The Buddha may have reached his goal, but this was not after having one attempt at his own enlightenment. He spent six years studying with different teachers, searching for the answers; he practised, he meditated, he over did it too, with severe practices and it is said that he was very close to giving up, when he sat down one night, determined to have his breakthrough, enlightenment or bust. And we know how that night ended!
But was it the end? Not really, because he then spent the next 45 years teaching what he had learnt, called the Dharma, right up to his death at about 80 years old.
What is important here is to understand that it doesn’t matter if the journey feels long, we all start with our first step and continue to take small steps each moment. And along the way we learn many important things. Students of yoga and Buddhism are repeatedly cautioned against a grasping mind which just wants the answer and the goal in their hands, because this approach never succeeds.
Across the planet and the millennia of human civilisations, we humans have sought answers. So at this point I like to add perspective. Author Douglas Adams dealt with this well, in his book Hitchhiker’s Guide to the Galaxy, where the people asked, “what is the meaning of life, the universe and everything else?” Not asking too much? They built a supercomputer to get an answer (note, this was written in the late-1970s); and after a millennia of thinking about it, the computer finally revealed the answer to be 42! Confused? The characters in the book were and then set out to find out the answer to 42 by building an even bigger computer.
Practices such as yoga and Buddhism are filled with paradoxical explanations and answers; and with reason too.
We seek answers when perhaps there are none; or rather, even if we do get an answer what will we do next? Yet, we need to strive and search because a sense of purpose is so important to our well-being. Hence, we would have heard this said numerous times, that the journey is more important than the destination.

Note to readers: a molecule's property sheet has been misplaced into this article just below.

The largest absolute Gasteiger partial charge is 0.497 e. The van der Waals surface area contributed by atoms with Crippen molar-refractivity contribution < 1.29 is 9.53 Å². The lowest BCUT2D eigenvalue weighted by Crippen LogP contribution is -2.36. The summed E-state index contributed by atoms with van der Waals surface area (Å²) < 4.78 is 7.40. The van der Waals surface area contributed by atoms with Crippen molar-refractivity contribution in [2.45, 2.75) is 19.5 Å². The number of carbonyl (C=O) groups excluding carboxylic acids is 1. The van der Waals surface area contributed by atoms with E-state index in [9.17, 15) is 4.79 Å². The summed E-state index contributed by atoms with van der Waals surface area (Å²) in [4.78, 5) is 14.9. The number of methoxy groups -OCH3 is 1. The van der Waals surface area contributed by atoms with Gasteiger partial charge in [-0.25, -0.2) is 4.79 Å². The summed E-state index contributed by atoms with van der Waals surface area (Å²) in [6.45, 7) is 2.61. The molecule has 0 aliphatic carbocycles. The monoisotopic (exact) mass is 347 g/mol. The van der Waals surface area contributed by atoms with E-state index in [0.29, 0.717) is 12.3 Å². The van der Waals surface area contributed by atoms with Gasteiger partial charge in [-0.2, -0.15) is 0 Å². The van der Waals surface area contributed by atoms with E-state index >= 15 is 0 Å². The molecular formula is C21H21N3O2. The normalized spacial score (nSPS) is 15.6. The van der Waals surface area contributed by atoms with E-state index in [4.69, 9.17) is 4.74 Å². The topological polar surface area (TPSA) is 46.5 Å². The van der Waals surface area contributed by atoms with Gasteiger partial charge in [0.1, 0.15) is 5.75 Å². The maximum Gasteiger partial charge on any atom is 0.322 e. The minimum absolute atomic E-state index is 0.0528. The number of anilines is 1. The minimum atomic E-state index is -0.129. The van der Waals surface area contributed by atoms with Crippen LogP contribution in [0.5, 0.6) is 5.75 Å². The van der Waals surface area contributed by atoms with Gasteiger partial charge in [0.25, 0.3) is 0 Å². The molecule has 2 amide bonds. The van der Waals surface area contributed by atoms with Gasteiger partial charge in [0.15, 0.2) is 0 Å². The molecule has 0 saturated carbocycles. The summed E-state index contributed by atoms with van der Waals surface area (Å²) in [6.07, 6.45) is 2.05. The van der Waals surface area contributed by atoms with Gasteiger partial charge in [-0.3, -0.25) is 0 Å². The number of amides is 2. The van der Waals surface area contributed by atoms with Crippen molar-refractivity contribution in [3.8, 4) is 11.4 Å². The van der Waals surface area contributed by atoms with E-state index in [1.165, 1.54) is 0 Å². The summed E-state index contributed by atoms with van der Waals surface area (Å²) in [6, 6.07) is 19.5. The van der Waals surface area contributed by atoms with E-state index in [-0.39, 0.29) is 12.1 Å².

In Japanese Zen (the word Zen translates as meditation) the path is described as a series of glimpses of satori – the Japanese word for enlightenment or knowing. This description of glimpses of enlightenment is a useful way of moving along the path, as it describes how we might get glimpses of the clarity we seek, whether it is partial, temporary, or part of building blocks, it is all part of the journey along the path to enlightenment. Whether we ever get there is not as important as we think, or is it?
I like the saying, also from Zen Buddhism, which says: “before enlightenment, I chopped wood; after enlightenment, I chopped wood.”
The truth (the answer) is more mundane than we might think.
And we must never stop, another expression I like says: “when you get to the top of a mountain keep climbing”, which I first read in Dharma Bums by Jack Kerouac – great book from the Beat Generation author.
Just think of the adventurers, who rarely stop at one challenge, always moving to the next. It is human nature to not stop, and the rules of nature that nothing stops, so why do we focus on such a finality of a goal or enlightenment?
That is why I like the explanation that enlightenment is having the clarity to know how to respond to every new moment: it is all about having clarity and a clear mind. This to me sounds more achievable than a state which seems magical, mystical and beyond this world, after all, we live here.
As mentioned in my last article, this is why it is important to maintain practice, keeping it simple, focusing on here and now, and not some distant and elusive goal, but always feel we are heading somewhere!
And if we ever need the answer: it is 42!